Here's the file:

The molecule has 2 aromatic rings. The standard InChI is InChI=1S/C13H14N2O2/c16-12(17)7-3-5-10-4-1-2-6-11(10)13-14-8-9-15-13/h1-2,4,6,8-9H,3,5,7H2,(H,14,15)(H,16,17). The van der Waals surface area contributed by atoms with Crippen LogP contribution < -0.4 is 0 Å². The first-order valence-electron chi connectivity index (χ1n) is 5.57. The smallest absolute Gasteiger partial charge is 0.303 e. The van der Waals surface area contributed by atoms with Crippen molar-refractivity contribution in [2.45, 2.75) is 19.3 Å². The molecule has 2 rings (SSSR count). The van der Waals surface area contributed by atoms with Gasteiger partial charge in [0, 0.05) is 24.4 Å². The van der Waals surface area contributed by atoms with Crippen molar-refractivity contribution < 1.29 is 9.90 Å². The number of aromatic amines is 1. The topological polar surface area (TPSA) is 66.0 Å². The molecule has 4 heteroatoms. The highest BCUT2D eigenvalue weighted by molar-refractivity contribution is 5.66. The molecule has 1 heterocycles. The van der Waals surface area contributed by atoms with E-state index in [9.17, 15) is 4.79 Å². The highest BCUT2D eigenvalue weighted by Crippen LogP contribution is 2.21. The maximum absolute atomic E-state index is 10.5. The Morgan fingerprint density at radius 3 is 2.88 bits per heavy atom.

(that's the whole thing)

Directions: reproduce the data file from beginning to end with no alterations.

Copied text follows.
The molecule has 2 aromatic rings. The standard InChI is InChI=1S/C13H14N2O2/c16-12(17)7-3-5-10-4-1-2-6-11(10)13-14-8-9-15-13/h1-2,4,6,8-9H,3,5,7H2,(H,14,15)(H,16,17). The van der Waals surface area contributed by atoms with Crippen LogP contribution < -0.4 is 0 Å². The first-order valence-electron chi connectivity index (χ1n) is 5.57. The smallest absolute Gasteiger partial charge is 0.303 e. The van der Waals surface area contributed by atoms with Crippen molar-refractivity contribution in [2.45, 2.75) is 19.3 Å². The molecule has 2 rings (SSSR count). The van der Waals surface area contributed by atoms with Gasteiger partial charge in [0, 0.05) is 24.4 Å². The van der Waals surface area contributed by atoms with Crippen molar-refractivity contribution < 1.29 is 9.90 Å². The number of aromatic amines is 1. The topological polar surface area (TPSA) is 66.0 Å². The molecule has 4 heteroatoms. The highest BCUT2D eigenvalue weighted by molar-refractivity contribution is 5.66. The molecule has 1 heterocycles. The van der Waals surface area contributed by atoms with E-state index in [9.17, 15) is 4.79 Å². The highest BCUT2D eigenvalue weighted by Crippen LogP contribution is 2.21. The maximum absolute atomic E-state index is 10.5. The Morgan fingerprint density at radius 3 is 2.88 bits per heavy atom.